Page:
orality and use no form of writing. I certainly agree with Danielle that using less words and getting to your point as quickly as possible is more effective than being redundant, but in this oral culture, they see redundancy as a great way to reinterpret ideas and to make a great point. This is much different from our culture...which brings me to my point that communication is so different across the world, and we should be well aware of that when communicating with others we don't know very well.


Messages aren't always distorted by the source and/or receiver, but also by the way they are transmitted. Like
Melissa Mendoza suggested, "the more people who stand between the source and the receiver, the less likely the message will be delivered correctly." We played that game called telephone in one of my classes and it was hilarious how inefficient the message was received.


I do like the definition the book uses for organizational communication: the process by which individuals stimulate meaning in the minds of other individuals by means of verbal and nonverbal messages in the context of a formal organization. I think it's important to place as much emphasis, if not more, on how important the nonverbal message is in comparison to the verbal message.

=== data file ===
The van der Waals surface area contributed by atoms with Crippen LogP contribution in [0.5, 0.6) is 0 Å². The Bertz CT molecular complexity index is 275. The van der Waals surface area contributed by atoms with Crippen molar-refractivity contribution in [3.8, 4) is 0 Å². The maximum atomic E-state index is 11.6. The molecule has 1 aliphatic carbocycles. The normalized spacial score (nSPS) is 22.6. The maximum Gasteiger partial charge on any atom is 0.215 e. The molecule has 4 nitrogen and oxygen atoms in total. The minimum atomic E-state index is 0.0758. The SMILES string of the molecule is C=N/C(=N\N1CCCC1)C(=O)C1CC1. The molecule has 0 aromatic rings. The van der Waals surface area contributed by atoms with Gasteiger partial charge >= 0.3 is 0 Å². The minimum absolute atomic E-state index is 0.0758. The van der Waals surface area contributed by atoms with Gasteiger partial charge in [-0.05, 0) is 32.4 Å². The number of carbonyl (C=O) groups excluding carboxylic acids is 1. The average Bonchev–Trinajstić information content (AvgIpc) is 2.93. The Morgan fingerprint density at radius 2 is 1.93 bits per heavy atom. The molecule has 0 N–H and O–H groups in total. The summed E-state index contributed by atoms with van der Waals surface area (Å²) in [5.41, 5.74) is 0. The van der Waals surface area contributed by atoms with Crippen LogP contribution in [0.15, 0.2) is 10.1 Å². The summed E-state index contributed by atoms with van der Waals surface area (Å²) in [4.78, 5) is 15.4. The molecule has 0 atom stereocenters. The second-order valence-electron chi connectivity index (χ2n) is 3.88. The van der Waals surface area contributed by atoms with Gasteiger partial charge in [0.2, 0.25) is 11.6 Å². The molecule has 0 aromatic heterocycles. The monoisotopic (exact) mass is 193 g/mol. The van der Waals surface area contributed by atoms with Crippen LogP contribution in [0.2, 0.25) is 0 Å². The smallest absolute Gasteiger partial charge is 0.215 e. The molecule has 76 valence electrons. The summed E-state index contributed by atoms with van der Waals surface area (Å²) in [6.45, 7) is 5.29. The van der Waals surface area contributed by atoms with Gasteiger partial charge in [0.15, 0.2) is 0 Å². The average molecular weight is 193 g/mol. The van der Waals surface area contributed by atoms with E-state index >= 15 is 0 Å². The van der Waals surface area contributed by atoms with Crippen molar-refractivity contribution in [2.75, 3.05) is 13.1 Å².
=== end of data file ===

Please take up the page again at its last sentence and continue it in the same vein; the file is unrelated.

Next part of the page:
Chapter 1

The information provided in Chapter 1 was completely opposite from what I expected to read. As mentioned in class, I would have liked to learn the history of organizations and how they developed over the years. To me, Chapter 1 was merely a handbook filled with advice and guidance for those entering into the workplace. Although this is valuable information for every student's future, I think it would have been more helpful to give a clearer basis of the history of organizational communication, not how to be successful within one.